The cancerous spot, which measured 0.025 inches and was nearly invisible to the human eye, was detected by the doctors in no time.
In an astonishing feat, doctors in Oregon have achieved a remarkable milestone by setting a Guinness World Record. Their keen eyes detected a minuscule skin cancer spot on the cheek of a woman named Christy Staats from Portland. Measuring a mere 0.025 inches, this cancerous blemish was almost invisible to the naked eye. The doctors' extraordinary attention to detail and expertise in identifying such a tiny and potentially life-threatening anomaly is truly awe-inspiring.
Stats made a dermatology appointment two years ago to have a different spot on her cheek examined, per Good Morning America. The examinations revealed that the spot was a benign skin growth. However, her dermatologist, Alexander Witkowski, noticed another concerning spot on her cheek.
"He looked four or five times, just looking closely from every angle and told me that he thought I had the smallest melanoma in the world," Staats shared. "So that's how it got found." Witkowski used a high-tech tool called a confocal microscope to detect cancer, and the spot located on Staats' right cheek was about the size of a pencil's tip.
He said: "I noticed this very tiny speckle, and so that's when we applied the confocal microscope, the virtual biopsy, and that tool allowed me to see down to one cell and one nucleus. So what I saw were very clear, distinct, atypical cells are associated with melanoma skin cancer." Staats was diagnosed with Stage 0 melanoma in July 2021 and got it removed without undergoing further treatment.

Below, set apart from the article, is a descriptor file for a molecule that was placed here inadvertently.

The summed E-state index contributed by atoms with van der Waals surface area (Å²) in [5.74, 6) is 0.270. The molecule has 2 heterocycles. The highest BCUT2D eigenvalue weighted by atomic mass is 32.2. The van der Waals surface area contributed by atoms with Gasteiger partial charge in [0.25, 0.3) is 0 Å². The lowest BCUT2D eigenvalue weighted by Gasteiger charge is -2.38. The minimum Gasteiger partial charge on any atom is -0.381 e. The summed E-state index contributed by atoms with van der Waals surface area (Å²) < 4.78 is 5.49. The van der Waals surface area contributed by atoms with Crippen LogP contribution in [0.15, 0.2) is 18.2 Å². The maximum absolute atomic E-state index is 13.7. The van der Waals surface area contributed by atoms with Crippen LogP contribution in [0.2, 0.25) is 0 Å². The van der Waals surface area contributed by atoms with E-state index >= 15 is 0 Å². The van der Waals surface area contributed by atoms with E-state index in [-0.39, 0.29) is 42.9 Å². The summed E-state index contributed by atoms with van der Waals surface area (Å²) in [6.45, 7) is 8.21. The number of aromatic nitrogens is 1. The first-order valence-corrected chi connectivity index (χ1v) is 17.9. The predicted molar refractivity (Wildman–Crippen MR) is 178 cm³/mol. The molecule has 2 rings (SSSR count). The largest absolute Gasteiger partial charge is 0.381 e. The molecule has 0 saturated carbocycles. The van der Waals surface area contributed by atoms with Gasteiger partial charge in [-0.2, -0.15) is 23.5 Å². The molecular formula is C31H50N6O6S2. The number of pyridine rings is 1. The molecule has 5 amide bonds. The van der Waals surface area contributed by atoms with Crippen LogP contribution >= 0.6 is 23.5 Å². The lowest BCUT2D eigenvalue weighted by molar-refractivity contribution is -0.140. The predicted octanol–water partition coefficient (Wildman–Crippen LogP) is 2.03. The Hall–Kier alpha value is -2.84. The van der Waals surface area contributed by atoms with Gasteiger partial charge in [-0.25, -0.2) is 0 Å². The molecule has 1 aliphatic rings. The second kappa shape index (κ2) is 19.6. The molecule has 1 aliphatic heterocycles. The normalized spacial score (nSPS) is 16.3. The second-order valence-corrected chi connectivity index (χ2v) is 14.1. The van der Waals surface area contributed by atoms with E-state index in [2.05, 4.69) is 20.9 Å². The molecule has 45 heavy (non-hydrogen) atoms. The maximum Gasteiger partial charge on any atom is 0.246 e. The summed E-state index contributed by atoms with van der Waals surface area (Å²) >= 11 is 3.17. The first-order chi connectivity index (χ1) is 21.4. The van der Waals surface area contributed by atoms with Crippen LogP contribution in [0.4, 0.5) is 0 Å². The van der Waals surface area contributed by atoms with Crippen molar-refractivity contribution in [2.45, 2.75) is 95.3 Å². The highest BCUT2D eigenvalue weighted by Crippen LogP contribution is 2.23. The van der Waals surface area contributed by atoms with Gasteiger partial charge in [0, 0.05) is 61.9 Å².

"I was in the right place at the right time with the right technology," Staats added. "I have no idea what would have happened if I hadn't gone in and had the opportunity to have it looked at using confocal imaging. I was just a very lucky individual." This year, after two years of her diagnosis, Witkowski and Dr. Joanna Ludzik, his wife and colleague who worked with him on the diagnosis, received a Guinness World Record for the "smallest skin cancer detected."
Witkowski said that it was a team effort and was grateful for the honor. "This achievement for our group allows us to start a national conversation and get the word out that skin cancer does affect a lot of Americans."
According to the American Academy of Dermatology and the National Cancer Institute, more than 1 million Americans live with melanoma, a rare form of skin cancer in which cancer cells form in melanocytes, the cells that color the skin. Melanoma is an aggressive form of skin cancer and can spread throughout the body, said Witkowski, who urges people to get routine checkups. "With a late diagnosis of melanoma. I like to call it falling through the cracks because we have this technology," he added. "The solution is just the widespread implementation of these types of precise tools, not only in our offices but across the United States."
Ludzik and Witkowski encouraged people to pay close attention to their skin and reach out to their healthcare provider when they notice anything unusual. "The power is in the patient's hands because skin cancers are identified first by the patient, or their family member, their partner, friend or co-worker," Witkowski said. "That means that a lay person or a public person before they become a patient, are worried about something because it's different, it has changed or evolved, and then they asked a question."
He added, "That's where the power is, that if you think something is changing or different or stands out from the rest, ask your primary care doctor or ask your dermatologist so that an expert can evaluate it."